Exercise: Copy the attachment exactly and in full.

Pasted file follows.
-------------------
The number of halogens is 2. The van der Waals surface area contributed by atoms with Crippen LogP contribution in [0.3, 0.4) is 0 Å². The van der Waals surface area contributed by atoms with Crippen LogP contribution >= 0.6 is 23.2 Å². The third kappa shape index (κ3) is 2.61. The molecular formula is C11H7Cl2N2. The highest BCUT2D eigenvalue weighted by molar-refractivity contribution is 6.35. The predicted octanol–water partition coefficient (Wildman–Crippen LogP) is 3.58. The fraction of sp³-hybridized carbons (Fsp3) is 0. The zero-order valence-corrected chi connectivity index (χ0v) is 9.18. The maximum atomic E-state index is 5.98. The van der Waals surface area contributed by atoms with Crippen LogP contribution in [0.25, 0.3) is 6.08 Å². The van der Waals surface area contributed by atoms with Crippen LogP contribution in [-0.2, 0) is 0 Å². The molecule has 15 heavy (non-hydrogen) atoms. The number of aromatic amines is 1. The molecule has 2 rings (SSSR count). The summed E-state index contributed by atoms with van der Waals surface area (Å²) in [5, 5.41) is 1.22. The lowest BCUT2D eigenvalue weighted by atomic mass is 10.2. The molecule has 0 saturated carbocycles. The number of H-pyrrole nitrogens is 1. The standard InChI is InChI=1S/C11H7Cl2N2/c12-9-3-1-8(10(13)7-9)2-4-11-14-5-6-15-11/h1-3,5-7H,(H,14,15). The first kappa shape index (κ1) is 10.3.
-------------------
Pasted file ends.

The number of halogens is 2. The van der Waals surface area contributed by atoms with Crippen LogP contribution in [0.3, 0.4) is 0 Å². The van der Waals surface area contributed by atoms with Crippen LogP contribution >= 0.6 is 23.2 Å². The third kappa shape index (κ3) is 2.61. The molecular formula is C11H7Cl2N2. The highest BCUT2D eigenvalue weighted by molar-refractivity contribution is 6.35. The predicted octanol–water partition coefficient (Wildman–Crippen LogP) is 3.58. The fraction of sp³-hybridized carbons (Fsp3) is 0. The zero-order valence-corrected chi connectivity index (χ0v) is 9.18. The maximum atomic E-state index is 5.98. The van der Waals surface area contributed by atoms with Crippen LogP contribution in [0.25, 0.3) is 6.08 Å². The van der Waals surface area contributed by atoms with Crippen LogP contribution in [-0.2, 0) is 0 Å². The molecule has 15 heavy (non-hydrogen) atoms. The number of aromatic amines is 1. The molecule has 2 rings (SSSR count). The summed E-state index contributed by atoms with van der Waals surface area (Å²) in [5, 5.41) is 1.22. The lowest BCUT2D eigenvalue weighted by atomic mass is 10.2. The molecule has 0 saturated carbocycles. The number of H-pyrrole nitrogens is 1. The standard InChI is InChI=1S/C11H7Cl2N2/c12-9-3-1-8(10(13)7-9)2-4-11-14-5-6-15-11/h1-3,5-7H,(H,14,15). The first kappa shape index (κ1) is 10.3.